Once again, world energy markets were defined by a mixing of sentiment this week as gas goes up, oil stays down, and the IEA has come out early to remind traders a global energy crisis is still very much in play.
The S&P/ASX 200 Energy Index is down -0.36% in mid afternoon trades on Friday but is up 1.71% over the week.
With that said, it’s lost -7.17% over the last month.
US inflation over 9% and the incoming rate rises have got investors nervous with no real other catalysts competing
Another week, another Chinese lockdown with more cities subjected to Xi’s Covid Zero strategies
Recession fears have not gone anywhere with the IMF predicting a global 2023 recessionary environment
Markets largely priced in a high US inflation rate, and while investors wait for rate rises, Brent crude did recover some value in the hours following
The IEA has predicted further energy volatility likely to occur through the Northern 2022 winter, likely providing upside potential for traders
Continued concerns about a cut-off of Russian gas to Europe through Nord Stream 1 repairs continues to push up gas benchmarks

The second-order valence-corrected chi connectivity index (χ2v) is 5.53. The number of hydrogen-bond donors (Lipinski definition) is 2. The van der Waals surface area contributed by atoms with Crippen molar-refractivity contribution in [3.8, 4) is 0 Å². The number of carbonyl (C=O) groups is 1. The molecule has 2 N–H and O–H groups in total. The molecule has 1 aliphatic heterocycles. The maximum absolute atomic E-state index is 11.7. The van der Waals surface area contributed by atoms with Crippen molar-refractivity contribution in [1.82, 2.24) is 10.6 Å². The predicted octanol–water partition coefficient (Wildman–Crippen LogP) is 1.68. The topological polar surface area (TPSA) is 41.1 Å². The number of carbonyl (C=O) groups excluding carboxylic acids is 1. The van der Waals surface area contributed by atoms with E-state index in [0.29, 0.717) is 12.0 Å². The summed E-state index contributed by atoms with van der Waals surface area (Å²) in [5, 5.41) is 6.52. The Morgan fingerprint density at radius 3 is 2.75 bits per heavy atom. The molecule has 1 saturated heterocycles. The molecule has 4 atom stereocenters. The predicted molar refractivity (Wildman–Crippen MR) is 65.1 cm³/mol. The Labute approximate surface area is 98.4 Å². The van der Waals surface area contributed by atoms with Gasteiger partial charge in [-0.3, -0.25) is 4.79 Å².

US inflation, growing recession forecasts, and Chinese lockdowns have once again kept oil prices tame this week.
Brent is currently trading at $100/bbl where WTI is trading in the high $90/bbl range.
Gas, meanwhile, has continued to act otherwise, with Dutch TTF Gas benchmark prices up 45.46% over the last month.
UK gas benchmarks have seen some relief, down 20% over the last month, but still up 184% over the last year. It’s worth noting that Norwegian gas output has taken a hit in the North Sea this week, a major supplier to the UK.
Weather is also heating up in the UK right now during the Northern Summer, boosting demand for house cooling.
Perhaps winter will be the bigger issue. This week, the International Energy Agency (IEA) predicts another energy volatility crisis to hit in late 2022 as Russian product cuts coincide with the winter season.
In short, it says the energy crisis is going nowhere. This is bad news for shivering lower-income households, but probably an interesting note for commodity traders.
And a fun fact for the pro-ESG minded: unusually high rainfall in China is leading to improvements in hydropower generation in the region.
Baker Hughes US rig count data
EU core inflation rate for June
RBA meeting minutes
American Petroleum Institute (API) crude oil stock data
UK inflation rate for June
Canadian inflation rate for June
US EIA crude oil import data
Bank of Japan quarterly outlook report
Indonesia interest rate decision
South Africa interest rate decision
US EIA natural gas stocks data
Japanese inflation rate for June
Russian interest rate decision
Mexico’s mid-month inflation data for July
Looking at Australian Majors:
$6.90 (no change)
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